"Did you see the new Calvin Klein?" Elizabeth asked. Neal caught the box of baking soda she tossed him and dropped it in their cart.
"Yes." He grimaced; he'd seen the pictures in the morning Post. "The women's collection is horrible."
"It is!" she crowed. "I'm so glad you agree. I mean, if your clothes look terrible on supermodels—"
"Exactly! Trading on your name only goes so far." Neal's eye fell on a comically garish display of pink and red candy sprinkles, frosting, cupcake liners, and cake mix. Further down stood a rack of Be Mine candy hearts and cheap chocolate.
"That looks like death by sugar," Elizabeth said, pushing the cart forward.
Neal grinned, feeling the low buzz of a plan coalescing. "What day of the week is Valentine's?" He pulled out his cell phone at the same time she did. "Sunday," they said together. "Damn," he added.
"I thought I might take some goodies to the office. Make it festive. But I guess the Friday before will do."
Elizabeth stared. "He will kill you if you embarrass him in public. You know this."
Neal laughed. "I promise not to serenade him with any David Gray songs at work."
Her laugh was warm, affectionate. It was a good sound. From the rack of cake toppings, Neal selected several packets of red sugar-paste hearts and flat white dots. He had flour and sugar at June's, but courtesy dictated he get some eggs, milk, and butter so as not to presume too much on Maria's kindness.
Three aisles later, Elizabeth was comparing laundry detergents—innocently, he'd thought, until he caught her sidelong glance. "So, Peter gets cupcakes. What are you doing for me?"
Neal reacted without thinking, leaning close and murmuring low, "Anything you want me to."
She blushed. "I think you have ideas." There was a flirtatious note in her voice and she had a hopeful-knowing look on her face.
"Maybe," he hedged, making his tone match hers. The trouble was he had too many ideas; he wasn't sure anymore where the bounds of propriety lay. She raised an eyebrow and Neal deflated a little. "All right. Yes, of course I have ideas. But I don't want to step on Peter's toes," he said, "or yours, for that matter."
"Oh, sweetheart." She found his hand and held on. "Neal, don't worry about that. Everything's going to be fine."
He sighed. "Things are still new enough between—among—us that—"
"Tell you what," she said, eyes dancing. "Let's keep it simple. I mean it: no big gifts, no grand gestures—"
He shook his head. "No, see—" He swept his free hand between them and then off to the side, including Peter in absentia. "Simple doesn't preclude the grand gestures. I'd like—"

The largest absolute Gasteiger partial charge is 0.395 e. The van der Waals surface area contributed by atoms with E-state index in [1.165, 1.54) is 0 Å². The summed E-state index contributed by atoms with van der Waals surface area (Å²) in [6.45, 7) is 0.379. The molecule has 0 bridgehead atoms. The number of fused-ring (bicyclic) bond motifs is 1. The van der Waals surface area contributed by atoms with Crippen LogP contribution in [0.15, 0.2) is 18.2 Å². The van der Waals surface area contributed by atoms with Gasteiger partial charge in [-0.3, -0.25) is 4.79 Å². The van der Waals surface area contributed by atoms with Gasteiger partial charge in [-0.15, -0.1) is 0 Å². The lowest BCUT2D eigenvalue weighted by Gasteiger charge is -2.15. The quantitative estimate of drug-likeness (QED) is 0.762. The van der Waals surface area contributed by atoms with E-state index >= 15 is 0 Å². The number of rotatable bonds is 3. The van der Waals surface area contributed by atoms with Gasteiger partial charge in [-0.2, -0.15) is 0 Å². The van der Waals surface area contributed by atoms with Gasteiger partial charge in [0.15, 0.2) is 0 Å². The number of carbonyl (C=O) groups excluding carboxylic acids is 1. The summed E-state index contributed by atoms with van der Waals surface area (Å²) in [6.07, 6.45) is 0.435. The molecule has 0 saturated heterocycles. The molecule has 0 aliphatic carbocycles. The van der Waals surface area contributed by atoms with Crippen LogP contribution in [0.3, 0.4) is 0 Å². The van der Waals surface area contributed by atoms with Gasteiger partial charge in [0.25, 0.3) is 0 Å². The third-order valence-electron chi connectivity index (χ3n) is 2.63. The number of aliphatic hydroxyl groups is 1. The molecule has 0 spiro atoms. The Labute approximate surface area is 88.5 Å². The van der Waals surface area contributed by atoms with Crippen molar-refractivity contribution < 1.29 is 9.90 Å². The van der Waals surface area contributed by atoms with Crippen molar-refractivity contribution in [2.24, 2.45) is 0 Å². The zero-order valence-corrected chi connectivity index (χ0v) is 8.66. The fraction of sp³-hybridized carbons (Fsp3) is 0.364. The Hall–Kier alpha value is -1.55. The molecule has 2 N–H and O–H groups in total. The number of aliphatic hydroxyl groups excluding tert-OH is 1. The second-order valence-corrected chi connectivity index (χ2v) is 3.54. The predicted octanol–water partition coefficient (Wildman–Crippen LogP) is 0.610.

"And this year I want a cozy evening at home," she said firmly, "and as much of the weekend as the Bureau will grant me. With you both."
Neal repressed the urge to kiss her and took in her determination and straightforward declaration of intent. "Okay. Then I want to give you that."
She smiled up at him. "Good."
He squeezed her hand. Then he lifted it to his mouth and kissed the base of her thumb.
Elizabeth's breath hitched. Gripping his fingers, she turned and rolled their cart forward. "The sooner we finish..."
Neal grinned. "The sooner we can get home."
"To bed," she answered, and the mischievous look was back.
"Mmm. I was thinking, put the groceries away and take advantage of a convenient countertop. It's a good height, I think."
A small child picked that moment to run screaming down their aisle, followed by a frazzled mother.
"Hold that thought," Elizabeth said. Then she located her crumpled, half-forgotten grocery list, and they went off in search of Satchmo's favorite dog biscuits.
"You have got to be kidding me," Peter said when Neal walked into the office, late, with Jones in tow. The pair were laden with platters of red, white, and pink frosted cupcakes and cookies. "Did you buy out the whole bakery? Oh, wait—my mistake. You own the bakery!"
But Jones was shaking his head and Neal looked first affronted, and then smug. "I made them myself, thanks. I can't say Maria was thrilled about cooking breakfast around me this morning, but—here, taste this shortbread. I think it turned out pretty well."
Cruz was already making sounds of chocolate-induced pleasure and had a small candy decoration stuck to her upper lip. Neal beamed at Peter, and then vanished to appropriate napkins and paper plates from the cabinet over the coffeemaker.
Later, Peter opened the locked top drawer of his desk to find a delicate porcelain plate bearing a large cookie in the shape of three linked hearts. Laughing to himself, he licked off a stripe of red frosting dotted with white dots. The flavor wasn't oversweet and it definitely wasn't store-bought. Neal appeared in the doorway at that moment, because his sense of timing was perfect—and evil. He didn't close the door, but he didn't come in, either. He just stood there, leaning against the jamb in his designer suit and gray silk tie.
"What?" Peter asked finally.
Neal pushed off the door and took his usual chair, rolling up alongside Peter's desk. His elbow was encroaching on Peter's inbox; the sprawl of his legs blocked Peter in. "I could watch you lick things like that all day. All night, too."
Peter darted a glance at the wide glass wall of his office, but no one seemed to be watching. "You live to torment me, don't you?"
"Only as much as it's entirely mutual." Neal made a show of stretching his arms. "Elizabeth told me she wants to spend the weekend in bed."
Peter turned the cookie and steadily licked away another stripe of sugar.
Neal's throat bobbed. "Yeah, I thought you'd be on board with that."
Peter smiled broadly, nodding. "She has the best plans."